by Staff Writers
Washington (AFP) Oct 06, 2014
The White House on Monday rejected claims by ex-Pentagon chief Leon Panetta that President Barack Obama is too reticent to take on opponents and lacks the passion to lead.
Obama's spokesman Josh Earnest also pointedly questioned the etiquette of former senior US officials dishing the details of their relationship with the president while he is still in office.
Earnest said Obama had displayed his leadership skills as recently as over the last few weeks in taking on the Islamic State and the Ebola crisis.
The spokesman said this was very much in line with Obama's statesmanship when Panetta led the CIA between 2009 and 2011 and the Defense Department between 2011 and 2014.
"The leadership that the president demonstrated over the last several weeks is entirely consistent with the leadership that the president has shown over the last six years," Earnest said.
Earnest also hinted at some White House frustration at criticism of the president's decisions contained in Panetta's book, which follows tomes by ex-secretary of defense Robert Gates and former secretary of state Hillary Clinton, which also spilled administration secrets.
"Anybody in any administration who has served in prominent positions like that has to make a decision about how and when and whether to talk about their experience serving the president of the United States," he said.
USA Today reported that in his book's final chapter, Panetta writes that the president's "most conspicuous weakness" is "a frustrating reticence to engage his opponents and rally support for his cause."
Obama too often "relies on the logic of a law professor rather than the passion of a leader," Panetta wrote and "avoids the battle, complains, and misses opportunities."
The paper also wrote how Panetta, a Washington veteran, praised Obama's intelligence and convictions. But the critique of Obama will draw the most attention -- especially as it plays into existing criticisms of the president's behavior and political liabilities.
Panetta's "Worthy Fights: A Memoir of Leadership in War and Peace," is set for release Tuesday by Penguin Press.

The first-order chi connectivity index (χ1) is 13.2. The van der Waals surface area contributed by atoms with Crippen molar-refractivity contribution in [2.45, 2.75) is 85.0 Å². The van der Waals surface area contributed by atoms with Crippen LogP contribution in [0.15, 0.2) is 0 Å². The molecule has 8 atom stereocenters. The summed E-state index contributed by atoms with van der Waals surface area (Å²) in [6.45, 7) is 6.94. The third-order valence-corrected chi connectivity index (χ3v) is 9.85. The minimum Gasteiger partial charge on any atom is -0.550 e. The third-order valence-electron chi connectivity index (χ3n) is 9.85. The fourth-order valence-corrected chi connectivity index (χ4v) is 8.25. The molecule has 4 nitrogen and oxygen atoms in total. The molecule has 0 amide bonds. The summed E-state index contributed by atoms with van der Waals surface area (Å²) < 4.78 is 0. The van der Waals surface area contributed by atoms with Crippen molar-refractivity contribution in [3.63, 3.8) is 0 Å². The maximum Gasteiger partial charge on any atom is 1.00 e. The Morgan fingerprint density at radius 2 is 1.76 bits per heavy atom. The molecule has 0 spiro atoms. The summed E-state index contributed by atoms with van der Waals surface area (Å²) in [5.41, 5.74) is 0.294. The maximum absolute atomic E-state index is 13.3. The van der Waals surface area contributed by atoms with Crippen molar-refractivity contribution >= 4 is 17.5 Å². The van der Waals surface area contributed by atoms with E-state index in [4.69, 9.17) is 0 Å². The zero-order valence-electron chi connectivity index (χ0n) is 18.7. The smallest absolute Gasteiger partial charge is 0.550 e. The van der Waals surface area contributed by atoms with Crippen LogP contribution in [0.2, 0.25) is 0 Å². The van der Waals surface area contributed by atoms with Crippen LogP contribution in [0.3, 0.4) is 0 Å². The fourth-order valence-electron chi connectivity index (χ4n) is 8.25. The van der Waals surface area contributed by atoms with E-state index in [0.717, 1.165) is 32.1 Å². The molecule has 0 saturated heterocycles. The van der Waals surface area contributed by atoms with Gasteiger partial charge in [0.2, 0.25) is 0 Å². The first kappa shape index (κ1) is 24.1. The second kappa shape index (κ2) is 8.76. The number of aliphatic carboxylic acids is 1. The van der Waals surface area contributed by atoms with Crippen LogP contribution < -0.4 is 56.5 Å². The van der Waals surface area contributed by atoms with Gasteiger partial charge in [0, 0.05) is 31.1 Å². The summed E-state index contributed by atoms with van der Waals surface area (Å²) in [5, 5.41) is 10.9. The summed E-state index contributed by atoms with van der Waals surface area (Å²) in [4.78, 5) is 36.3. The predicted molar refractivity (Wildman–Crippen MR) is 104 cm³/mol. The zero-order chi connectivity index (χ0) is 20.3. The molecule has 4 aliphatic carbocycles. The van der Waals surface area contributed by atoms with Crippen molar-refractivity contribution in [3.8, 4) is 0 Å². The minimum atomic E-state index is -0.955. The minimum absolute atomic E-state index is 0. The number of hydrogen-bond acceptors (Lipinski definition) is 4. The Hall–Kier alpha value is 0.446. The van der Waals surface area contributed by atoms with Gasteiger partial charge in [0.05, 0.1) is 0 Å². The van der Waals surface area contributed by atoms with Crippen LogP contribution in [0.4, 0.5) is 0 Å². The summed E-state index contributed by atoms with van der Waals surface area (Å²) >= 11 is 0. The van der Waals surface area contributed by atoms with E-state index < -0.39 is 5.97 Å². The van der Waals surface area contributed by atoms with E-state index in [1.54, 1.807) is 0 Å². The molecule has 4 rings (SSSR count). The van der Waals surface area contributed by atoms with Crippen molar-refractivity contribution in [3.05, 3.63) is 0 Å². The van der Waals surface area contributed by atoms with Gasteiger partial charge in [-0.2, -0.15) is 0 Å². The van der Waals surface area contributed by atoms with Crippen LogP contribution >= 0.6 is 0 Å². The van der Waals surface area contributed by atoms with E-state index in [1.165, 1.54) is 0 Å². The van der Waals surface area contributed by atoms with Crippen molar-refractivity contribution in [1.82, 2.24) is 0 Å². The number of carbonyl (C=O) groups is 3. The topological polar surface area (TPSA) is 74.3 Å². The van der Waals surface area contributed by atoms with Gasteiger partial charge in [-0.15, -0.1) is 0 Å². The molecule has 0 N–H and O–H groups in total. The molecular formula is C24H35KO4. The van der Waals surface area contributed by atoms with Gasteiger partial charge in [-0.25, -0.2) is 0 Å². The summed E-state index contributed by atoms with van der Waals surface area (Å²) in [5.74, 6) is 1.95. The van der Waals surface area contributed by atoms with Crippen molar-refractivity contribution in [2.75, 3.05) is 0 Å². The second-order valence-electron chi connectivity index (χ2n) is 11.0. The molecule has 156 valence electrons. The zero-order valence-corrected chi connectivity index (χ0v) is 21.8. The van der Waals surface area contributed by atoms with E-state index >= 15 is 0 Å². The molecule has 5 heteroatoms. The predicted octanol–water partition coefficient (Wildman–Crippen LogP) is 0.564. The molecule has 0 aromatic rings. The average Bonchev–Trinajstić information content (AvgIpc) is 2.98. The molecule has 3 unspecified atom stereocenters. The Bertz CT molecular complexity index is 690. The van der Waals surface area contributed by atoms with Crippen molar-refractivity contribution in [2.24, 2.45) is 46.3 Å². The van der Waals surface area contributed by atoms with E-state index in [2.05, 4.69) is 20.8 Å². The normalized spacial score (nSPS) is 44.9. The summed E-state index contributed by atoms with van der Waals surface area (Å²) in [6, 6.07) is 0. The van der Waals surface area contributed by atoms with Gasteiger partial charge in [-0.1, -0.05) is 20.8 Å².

White House defends Biden after Middle East gaffes
Biden called leaders in the two states, key members of the US coalition taking on the Islamic State group, after he was quoted as saying that they had financed and armed the Sunni jihadists.
Biden's comments caused consternation in the Middle East and questions in Washington as to whether they would dampen the resolve of US allies who have signed up to fight IS.
Biden's office released a statement following his call to President Recep Tayyip Erdogan of Turkey on Saturday and he also apologized in person to Sheikh Mohammed bin Zayed al-Nahayan, the crown prince of Abu Dhabi and deputy head of the armed forces.
"What the vice president conveyed was an apology for, as it relates to President Erdogan, mischaracterizing the president's views in a private conversation," White House spokesman Josh Earnest said.
Regarding the Emiratis, Earnest said Biden "was not attempting to imply that the UAE has facilitated or supported ISIL, Al-Qaeda or other extremist groups in Syria.
Earnest said that despite his comments, the latest in a string of verbal gaffes, at Harvard University on Thursday, the vice president remained a core member of President Barack Obama's national security team.
"I think the vice president is somebody who has enough character to admit when he's made a mistake," Earnest said.
Erdogan said that if Biden had used such language "that would make him a man of the past for me."
The UAE had described Biden's remarks as "amazing" and said they ignored the role of the Emirates in the fight against extremism and terrorism.
In his comments, Biden referred to Turkey, Erdogan, Saudi Arabia and the Emiratis as friends.
But he said they been so determined to topple Syrian President Bashar al-Assad that they had "poured hundreds of millions of dollars and tens of thousands of tonnes of weapons into anyone who would fight against" him.
"Except the people being supplied were Al-Nusra and Al-Qaeda and extremist elements of jihadis coming from other parts of the world," Biden said.
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